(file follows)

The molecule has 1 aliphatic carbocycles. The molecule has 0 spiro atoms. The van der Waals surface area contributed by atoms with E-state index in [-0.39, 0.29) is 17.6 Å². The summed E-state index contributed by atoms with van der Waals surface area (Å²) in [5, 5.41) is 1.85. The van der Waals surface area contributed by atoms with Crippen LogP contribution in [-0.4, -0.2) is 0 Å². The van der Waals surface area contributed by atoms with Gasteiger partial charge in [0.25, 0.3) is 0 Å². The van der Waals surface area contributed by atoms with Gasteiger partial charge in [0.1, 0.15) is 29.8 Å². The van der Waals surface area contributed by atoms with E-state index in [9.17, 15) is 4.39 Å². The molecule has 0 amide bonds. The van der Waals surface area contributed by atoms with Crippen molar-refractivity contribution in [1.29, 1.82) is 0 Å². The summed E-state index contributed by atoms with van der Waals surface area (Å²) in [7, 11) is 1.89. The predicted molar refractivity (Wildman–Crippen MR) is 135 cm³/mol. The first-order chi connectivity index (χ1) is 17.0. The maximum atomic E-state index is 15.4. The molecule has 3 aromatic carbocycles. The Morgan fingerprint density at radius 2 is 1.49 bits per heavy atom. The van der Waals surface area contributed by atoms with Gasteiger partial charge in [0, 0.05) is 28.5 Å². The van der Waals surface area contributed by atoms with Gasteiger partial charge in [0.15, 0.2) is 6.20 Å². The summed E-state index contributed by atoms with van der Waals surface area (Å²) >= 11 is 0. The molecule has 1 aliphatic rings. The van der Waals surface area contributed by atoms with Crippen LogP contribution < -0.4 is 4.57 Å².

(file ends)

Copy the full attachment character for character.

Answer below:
The molecule has 1 aliphatic carbocycles. The molecule has 0 spiro atoms. The van der Waals surface area contributed by atoms with E-state index in [-0.39, 0.29) is 17.6 Å². The summed E-state index contributed by atoms with van der Waals surface area (Å²) in [5, 5.41) is 1.85. The van der Waals surface area contributed by atoms with Crippen LogP contribution in [-0.4, -0.2) is 0 Å². The van der Waals surface area contributed by atoms with Gasteiger partial charge in [0.25, 0.3) is 0 Å². The van der Waals surface area contributed by atoms with Gasteiger partial charge in [0.1, 0.15) is 29.8 Å². The van der Waals surface area contributed by atoms with E-state index in [9.17, 15) is 4.39 Å². The molecule has 0 amide bonds. The van der Waals surface area contributed by atoms with Crippen molar-refractivity contribution in [1.29, 1.82) is 0 Å². The summed E-state index contributed by atoms with van der Waals surface area (Å²) in [7, 11) is 1.89. The predicted molar refractivity (Wildman–Crippen MR) is 135 cm³/mol. The first-order chi connectivity index (χ1) is 17.0. The maximum atomic E-state index is 15.4. The molecule has 3 aromatic carbocycles. The Morgan fingerprint density at radius 2 is 1.49 bits per heavy atom. The van der Waals surface area contributed by atoms with Gasteiger partial charge in [0, 0.05) is 28.5 Å². The van der Waals surface area contributed by atoms with Gasteiger partial charge in [0.15, 0.2) is 6.20 Å². The summed E-state index contributed by atoms with van der Waals surface area (Å²) >= 11 is 0. The molecule has 1 aliphatic rings. The van der Waals surface area contributed by atoms with Crippen LogP contribution < -0.4 is 4.57 Å².